The 2012 launch of the Southern Freedom Movement was inspired, in part, by the devastation wrought by Hurricane Katrina on Gulf Coast communities. "After witnessing and experiencing the disaster of Hurricane Katrina and the inability of movement to respond effectively, Southern leaders initiated regional strategies to build stronger infrastructure to ensure capacity to respond to growing crises on every frontline," writes Project South.
Project South co-directors Stephanie Guilloud and Emery Wright told AlterNet over email that, since 2008, there have been at least 400 People's Movement Assemblies across the United States. “Organizations across the South facilitate what we call Frontline and Community Assemblies at the local level,” they explained.
“In the lead-up to the sixth Southern Movement Assembly in October of last year, anchor organizations that are part of the Southern Movement Assembly organized a dozen frontline Assemblies across the South, organizing formerly incarcerated people in Alabama, young people in Atlanta, and rural folks across the Black Belt,” Guilloud and Wright continued. “Project South and the other anchor groups expect that number to increase, possibly double, this year. Assemblies will be taking place throughout the summer and early fall.”
‘How Do We Fight Our Way Out of This?’
PMAs have played a critical role in connecting currently and formerly incarcerated people with each other and movements on the outside. In 2011, Montgomery, Alabama, hosted the the Formerly Incarcerated People’s Movement Assembly, described by the Grassroots Global Justice Alliance as a "historic gathering committed to three shared strategies to challenge key areas of the prison industrial complex including discrimination in employment, shackling of women prisoners during labor, and voting disenfranchisement after time served.”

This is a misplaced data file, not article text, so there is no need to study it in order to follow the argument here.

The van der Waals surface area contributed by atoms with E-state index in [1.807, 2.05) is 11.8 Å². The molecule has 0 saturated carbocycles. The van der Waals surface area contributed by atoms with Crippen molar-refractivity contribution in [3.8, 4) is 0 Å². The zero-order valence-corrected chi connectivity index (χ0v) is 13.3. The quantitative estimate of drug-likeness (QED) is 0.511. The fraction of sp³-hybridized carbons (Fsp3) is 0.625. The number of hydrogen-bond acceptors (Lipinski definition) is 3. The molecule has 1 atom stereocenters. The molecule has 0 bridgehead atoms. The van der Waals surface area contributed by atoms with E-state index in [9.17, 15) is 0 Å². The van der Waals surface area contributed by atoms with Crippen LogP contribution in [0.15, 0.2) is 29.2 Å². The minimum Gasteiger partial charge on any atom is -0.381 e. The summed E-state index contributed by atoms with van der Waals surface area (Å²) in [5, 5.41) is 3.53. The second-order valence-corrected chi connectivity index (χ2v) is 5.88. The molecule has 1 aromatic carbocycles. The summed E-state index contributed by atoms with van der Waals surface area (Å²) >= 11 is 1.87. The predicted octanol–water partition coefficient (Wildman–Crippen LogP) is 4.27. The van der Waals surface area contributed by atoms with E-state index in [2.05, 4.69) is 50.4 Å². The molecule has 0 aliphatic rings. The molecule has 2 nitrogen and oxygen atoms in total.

Kenneth Glasgow is an organizer with The Ordinary People Society and the Free Alabama Movement, which is led by incarcerated people and coordinated last September’s national prison strike “to end slavery in America.” He told AlterNet that people across Alabama have continued to organize PMAs “related to the criminal justice system and the drug war.” This includes assemblies led by formerly and currently incarcerated people and their families, which is accomplished via conference calls and going inside prisons.
“We put out questions and get feedback on what we need to address them, when and how,” Glasgow said of the PMA structure. “Once we do that, we are able to do some kind of action. Usually it is some kind of rally, march or protest to address that particular issue. We’ve been to prisons to protest and been in front of the Department of Corrections to hold marches and rallies.”
It was at such a PMA in January that the Free Alabama Movement decided to launch a boycott of Aramark, a leading distributor of food to prisons, and Corizon, a key medical company that profits from prisons. “PMAs work so well because they’re simple,” he said. “People come up with questions. We answer those questions with solutions. Everyone has a buy-in and a tie-in.”
According to Glasgow, who lives in the town of Dothan, Alabama, PMAs across the state and southern region “have grown tremendously since Trump was elected. People are really scared and want to get involved and get engaged.”
The PMAs are gaining steam as people across the country experiment with new formations. Ayako Maruyama and Kenneth Bailey work with the Design Studio for Social Intervention in Boston. Since November, their organization has created a "Social Emergency Response Center," modeled after natural disaster emergency response centers, but designed to respond to the current political crisis. The space, open to all, provides opportunities for communal food sharing, collective healing, political discussion, political art creation, film screenings, radical library perusing and music. “We need ways to train civil society to address social emergencies as part of our civic practice,” said Bailey.
Akuno underscored that “it is a constant struggle to build popular assemblies, keep them functioning, keep them vibrant, keep them responsive to the issues of the day and keep them from being sectarian vehicles. When done right, when done at its best, I think assemblies are the most profound tools of bottom-up, participatory democracy that holds the interests of the communities, unlike any other vehicle I have ever worked with.”
“Right now they are critical because so many people in our society are socially oriented towards being individuals and being individuated,” he continued. “This breeds an atmosphere and political culture where there is no solidarity. But solidarity is an absolute must right now. An assembly is a practical way to build solidarity and ask questions like, ‘How do we resist, how do we fight our way out of this and what is our program to create the future we want?’”